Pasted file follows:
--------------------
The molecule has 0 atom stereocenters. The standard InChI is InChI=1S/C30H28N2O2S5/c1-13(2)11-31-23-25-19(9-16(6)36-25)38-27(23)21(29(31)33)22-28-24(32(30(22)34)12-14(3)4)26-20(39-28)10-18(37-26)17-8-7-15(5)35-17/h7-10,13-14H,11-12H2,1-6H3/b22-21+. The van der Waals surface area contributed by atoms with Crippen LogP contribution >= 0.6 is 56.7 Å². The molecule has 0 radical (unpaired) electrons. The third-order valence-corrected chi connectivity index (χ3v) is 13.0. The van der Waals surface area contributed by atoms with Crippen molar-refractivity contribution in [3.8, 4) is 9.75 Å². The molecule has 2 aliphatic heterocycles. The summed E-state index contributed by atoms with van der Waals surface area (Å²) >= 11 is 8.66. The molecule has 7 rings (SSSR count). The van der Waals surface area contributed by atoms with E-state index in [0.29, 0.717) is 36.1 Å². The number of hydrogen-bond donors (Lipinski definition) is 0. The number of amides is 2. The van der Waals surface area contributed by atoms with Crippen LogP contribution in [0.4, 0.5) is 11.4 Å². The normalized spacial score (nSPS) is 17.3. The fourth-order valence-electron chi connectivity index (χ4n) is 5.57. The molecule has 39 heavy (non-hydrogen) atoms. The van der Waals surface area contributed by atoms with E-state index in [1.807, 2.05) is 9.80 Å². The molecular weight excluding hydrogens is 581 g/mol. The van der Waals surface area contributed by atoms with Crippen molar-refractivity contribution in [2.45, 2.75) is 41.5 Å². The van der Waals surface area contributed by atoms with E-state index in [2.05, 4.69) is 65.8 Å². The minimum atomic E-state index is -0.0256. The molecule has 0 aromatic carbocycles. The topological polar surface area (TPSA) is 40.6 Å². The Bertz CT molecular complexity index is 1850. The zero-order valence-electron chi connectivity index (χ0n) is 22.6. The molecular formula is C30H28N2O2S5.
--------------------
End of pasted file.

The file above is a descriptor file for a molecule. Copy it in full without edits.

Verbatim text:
The molecule has 0 atom stereocenters. The standard InChI is InChI=1S/C30H28N2O2S5/c1-13(2)11-31-23-25-19(9-16(6)36-25)38-27(23)21(29(31)33)22-28-24(32(30(22)34)12-14(3)4)26-20(39-28)10-18(37-26)17-8-7-15(5)35-17/h7-10,13-14H,11-12H2,1-6H3/b22-21+. The van der Waals surface area contributed by atoms with Crippen LogP contribution >= 0.6 is 56.7 Å². The molecule has 0 radical (unpaired) electrons. The third-order valence-corrected chi connectivity index (χ3v) is 13.0. The van der Waals surface area contributed by atoms with Crippen molar-refractivity contribution in [3.8, 4) is 9.75 Å². The molecule has 2 aliphatic heterocycles. The summed E-state index contributed by atoms with van der Waals surface area (Å²) >= 11 is 8.66. The molecule has 7 rings (SSSR count). The van der Waals surface area contributed by atoms with E-state index in [0.29, 0.717) is 36.1 Å². The number of hydrogen-bond donors (Lipinski definition) is 0. The number of amides is 2. The van der Waals surface area contributed by atoms with Crippen LogP contribution in [0.4, 0.5) is 11.4 Å². The normalized spacial score (nSPS) is 17.3. The fourth-order valence-electron chi connectivity index (χ4n) is 5.57. The molecule has 39 heavy (non-hydrogen) atoms. The van der Waals surface area contributed by atoms with E-state index in [1.807, 2.05) is 9.80 Å². The molecular weight excluding hydrogens is 581 g/mol. The van der Waals surface area contributed by atoms with Crippen molar-refractivity contribution in [2.45, 2.75) is 41.5 Å². The van der Waals surface area contributed by atoms with E-state index in [2.05, 4.69) is 65.8 Å². The minimum atomic E-state index is -0.0256. The molecule has 0 aromatic carbocycles. The topological polar surface area (TPSA) is 40.6 Å². The Bertz CT molecular complexity index is 1850. The zero-order valence-electron chi connectivity index (χ0n) is 22.6. The molecular formula is C30H28N2O2S5.